For your moderate madness, a mental break is the best medicine

I found myself eating Caesar salad with my fingers today while power walking through Rhatigan Student Center. That’s right- Caesar salad and fingers. Got that mental image? Wonderful.

I had just left the newsroom after leaving a class after leaving home, where I had just finished a huge project with a whopping 15 minutes to spare. I had six hours of work behind me, and eight more until I could return to my beautiful, abandoned bed. 

My mind whirred like bicycle spokes as I grabbed another dressing-soaked piece of spinach. Suddenly, I saw myself through the eyes of a passing janitor. 

“That girl is Class A Crazy,” I imagined him thinking with his eyebrows raised. “Is she too poor to buy a fork?”

No I am not insane, concerned janitor. I am simply a journalist. Like you, reader, I needed a mental breath. 

Other students are nurses who come home from double shifts to full loads of courses and laundry kindly left for them by their children. 

Other students are engineers struggling to pass Differential Equations (I have no idea what this means) while working 20 hours a week at NIAR (National Institute of Aviation Research) and surviving off QuikTrip burritos. Any student who knows what they want and is motivated enough to get it has the same story.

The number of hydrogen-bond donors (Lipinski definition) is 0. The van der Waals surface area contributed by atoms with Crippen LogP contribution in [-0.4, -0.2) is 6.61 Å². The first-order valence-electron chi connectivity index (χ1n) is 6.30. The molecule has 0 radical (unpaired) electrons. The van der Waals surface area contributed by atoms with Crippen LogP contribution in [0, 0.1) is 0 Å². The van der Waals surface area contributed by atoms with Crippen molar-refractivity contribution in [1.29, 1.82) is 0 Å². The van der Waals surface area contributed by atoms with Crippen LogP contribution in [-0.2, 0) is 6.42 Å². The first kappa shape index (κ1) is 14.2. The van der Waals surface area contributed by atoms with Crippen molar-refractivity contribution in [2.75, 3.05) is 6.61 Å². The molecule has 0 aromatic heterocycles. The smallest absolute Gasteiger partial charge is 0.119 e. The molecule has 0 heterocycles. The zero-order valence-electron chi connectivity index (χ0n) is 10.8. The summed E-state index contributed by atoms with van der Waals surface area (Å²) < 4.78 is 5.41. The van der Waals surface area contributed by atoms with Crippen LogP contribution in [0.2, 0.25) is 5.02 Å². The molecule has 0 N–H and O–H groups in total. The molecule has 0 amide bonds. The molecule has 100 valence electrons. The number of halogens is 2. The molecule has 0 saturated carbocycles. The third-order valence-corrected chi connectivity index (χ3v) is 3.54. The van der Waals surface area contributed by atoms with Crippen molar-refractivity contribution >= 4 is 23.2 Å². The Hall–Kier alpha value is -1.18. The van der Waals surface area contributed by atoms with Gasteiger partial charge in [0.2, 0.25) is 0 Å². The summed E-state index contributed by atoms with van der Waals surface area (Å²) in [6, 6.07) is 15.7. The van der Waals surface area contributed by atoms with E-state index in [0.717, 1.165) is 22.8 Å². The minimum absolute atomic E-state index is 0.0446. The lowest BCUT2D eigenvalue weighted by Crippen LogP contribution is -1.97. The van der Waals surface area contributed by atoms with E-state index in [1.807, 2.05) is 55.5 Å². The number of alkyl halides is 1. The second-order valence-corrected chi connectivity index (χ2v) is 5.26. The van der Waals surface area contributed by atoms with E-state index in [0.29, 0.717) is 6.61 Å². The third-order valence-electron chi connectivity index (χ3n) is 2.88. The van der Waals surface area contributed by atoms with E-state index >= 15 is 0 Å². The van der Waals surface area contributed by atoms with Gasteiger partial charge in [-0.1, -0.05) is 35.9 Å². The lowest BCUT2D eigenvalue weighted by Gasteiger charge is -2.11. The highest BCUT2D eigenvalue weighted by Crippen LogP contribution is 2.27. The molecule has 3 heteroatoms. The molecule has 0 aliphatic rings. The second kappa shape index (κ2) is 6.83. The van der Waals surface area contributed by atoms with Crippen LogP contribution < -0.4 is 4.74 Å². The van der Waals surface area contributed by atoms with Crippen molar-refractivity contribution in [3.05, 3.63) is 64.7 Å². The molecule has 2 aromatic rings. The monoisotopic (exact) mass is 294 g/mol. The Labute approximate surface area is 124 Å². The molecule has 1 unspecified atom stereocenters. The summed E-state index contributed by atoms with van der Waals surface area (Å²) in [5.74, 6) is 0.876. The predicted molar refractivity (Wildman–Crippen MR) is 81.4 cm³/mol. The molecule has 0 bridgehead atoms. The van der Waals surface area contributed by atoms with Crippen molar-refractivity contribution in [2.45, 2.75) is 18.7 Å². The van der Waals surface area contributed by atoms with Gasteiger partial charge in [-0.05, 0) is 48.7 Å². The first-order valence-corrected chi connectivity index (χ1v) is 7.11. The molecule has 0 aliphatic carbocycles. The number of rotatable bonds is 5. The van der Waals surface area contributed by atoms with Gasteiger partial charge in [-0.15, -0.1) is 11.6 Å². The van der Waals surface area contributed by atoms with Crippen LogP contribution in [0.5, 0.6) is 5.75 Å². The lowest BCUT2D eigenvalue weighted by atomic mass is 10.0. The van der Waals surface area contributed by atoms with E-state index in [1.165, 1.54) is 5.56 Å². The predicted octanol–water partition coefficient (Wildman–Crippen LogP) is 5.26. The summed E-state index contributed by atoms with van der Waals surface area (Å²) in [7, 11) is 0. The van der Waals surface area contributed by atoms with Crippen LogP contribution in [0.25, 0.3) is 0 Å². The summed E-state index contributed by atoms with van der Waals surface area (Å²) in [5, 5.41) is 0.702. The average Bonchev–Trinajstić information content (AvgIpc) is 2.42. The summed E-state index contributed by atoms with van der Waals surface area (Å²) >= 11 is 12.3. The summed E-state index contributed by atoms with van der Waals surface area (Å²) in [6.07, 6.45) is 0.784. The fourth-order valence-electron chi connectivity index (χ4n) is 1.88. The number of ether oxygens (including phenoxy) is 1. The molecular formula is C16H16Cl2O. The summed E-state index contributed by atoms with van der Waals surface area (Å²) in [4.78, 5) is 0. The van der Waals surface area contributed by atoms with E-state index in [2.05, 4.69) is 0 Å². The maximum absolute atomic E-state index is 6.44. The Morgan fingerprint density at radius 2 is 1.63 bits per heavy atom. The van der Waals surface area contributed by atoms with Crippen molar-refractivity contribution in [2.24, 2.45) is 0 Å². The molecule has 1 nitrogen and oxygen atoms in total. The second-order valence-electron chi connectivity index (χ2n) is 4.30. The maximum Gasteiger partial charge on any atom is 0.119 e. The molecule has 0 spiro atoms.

In my case, classes are basically hobbies by default. My main education happens in preparing, writing, editing and designing the paper in front of your nose. From the moment my alarm clock rings to when I fall asleep on my beautiful and abandoned bed, I am working on the paper with my talented colleagues and scrambling to finish late assignments. I’m sorry, non-prioritized professors. I can’t fit in much else.

Let’s rewind. Remember the crazed girl eating Caesar salad with her fingers in between a day of moderate madness? I realized that to keep my relative sanity until I graduate, I need to breathe. 

Because of my job, I can’t always afford to take a real mental break. I’m not going to sleep as much as I’d like. I don’t have time to cook healthy food. Yoga classes are out of the question. I can only limit my constant mental monologue to a dull roar. And I can breathe.

On days like these, some people have punching bags. Others feed pigeons. Some use comedy, like Jon Stewart’s “Moment of Zen” on the Daily Show.

For me, my greatest release is rolling down my window, cranking up my music (right now it’s Of Monsters and Men) and sticking my left foot out the window as I speed just a little. No judgments, please.  

But usually, it’s enough to remind myself that my worries today will be gone tomorrow. 

I take a breath that fills my lungs and lifts my chest as it reaches through the soles of my feet (thanks to my old yoga class for that sentence). And I exhale. And I inhale again until my mental chatter is down to a whisper. 

There will come a day when I sleep eight hours each night. I’ll wake up early only if I want to. I’ll read the paper over coffee, walk my dog and check on the llama farm I’m planning on buying.

This is not that day. Today I am busy, but I am also young. And frankly, I would take this moderate madness over any boring life of leisure. That is, as long as I don’t forget to breathe.